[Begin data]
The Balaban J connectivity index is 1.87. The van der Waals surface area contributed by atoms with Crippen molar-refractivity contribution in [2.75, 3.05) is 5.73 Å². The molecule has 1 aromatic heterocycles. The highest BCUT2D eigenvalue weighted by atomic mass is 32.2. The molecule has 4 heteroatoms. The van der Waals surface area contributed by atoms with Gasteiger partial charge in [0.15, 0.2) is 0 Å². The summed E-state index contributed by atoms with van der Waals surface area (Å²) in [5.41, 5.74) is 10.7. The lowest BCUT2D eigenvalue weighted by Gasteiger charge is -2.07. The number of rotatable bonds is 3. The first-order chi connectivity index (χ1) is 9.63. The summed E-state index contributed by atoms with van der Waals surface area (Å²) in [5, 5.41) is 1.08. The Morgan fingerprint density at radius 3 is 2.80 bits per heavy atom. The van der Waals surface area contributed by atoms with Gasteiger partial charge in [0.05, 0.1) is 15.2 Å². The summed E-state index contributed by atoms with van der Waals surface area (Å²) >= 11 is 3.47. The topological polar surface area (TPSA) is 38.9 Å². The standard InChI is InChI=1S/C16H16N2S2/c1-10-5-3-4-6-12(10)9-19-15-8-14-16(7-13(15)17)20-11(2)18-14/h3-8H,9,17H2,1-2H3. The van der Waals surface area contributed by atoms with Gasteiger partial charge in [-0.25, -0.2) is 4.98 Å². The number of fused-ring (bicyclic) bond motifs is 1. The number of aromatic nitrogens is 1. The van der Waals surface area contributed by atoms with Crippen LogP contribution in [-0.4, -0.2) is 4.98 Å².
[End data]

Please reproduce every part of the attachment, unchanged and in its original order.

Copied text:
The Balaban J connectivity index is 1.87. The van der Waals surface area contributed by atoms with Crippen molar-refractivity contribution in [2.75, 3.05) is 5.73 Å². The molecule has 1 aromatic heterocycles. The highest BCUT2D eigenvalue weighted by atomic mass is 32.2. The molecule has 4 heteroatoms. The van der Waals surface area contributed by atoms with Gasteiger partial charge in [0.15, 0.2) is 0 Å². The summed E-state index contributed by atoms with van der Waals surface area (Å²) in [5.41, 5.74) is 10.7. The lowest BCUT2D eigenvalue weighted by Gasteiger charge is -2.07. The number of rotatable bonds is 3. The first-order chi connectivity index (χ1) is 9.63. The summed E-state index contributed by atoms with van der Waals surface area (Å²) in [5, 5.41) is 1.08. The Morgan fingerprint density at radius 3 is 2.80 bits per heavy atom. The van der Waals surface area contributed by atoms with Gasteiger partial charge in [0.05, 0.1) is 15.2 Å². The summed E-state index contributed by atoms with van der Waals surface area (Å²) >= 11 is 3.47. The topological polar surface area (TPSA) is 38.9 Å². The standard InChI is InChI=1S/C16H16N2S2/c1-10-5-3-4-6-12(10)9-19-15-8-14-16(7-13(15)17)20-11(2)18-14/h3-8H,9,17H2,1-2H3. The van der Waals surface area contributed by atoms with Gasteiger partial charge in [-0.25, -0.2) is 4.98 Å². The number of fused-ring (bicyclic) bond motifs is 1. The number of aromatic nitrogens is 1. The van der Waals surface area contributed by atoms with Crippen LogP contribution in [-0.4, -0.2) is 4.98 Å².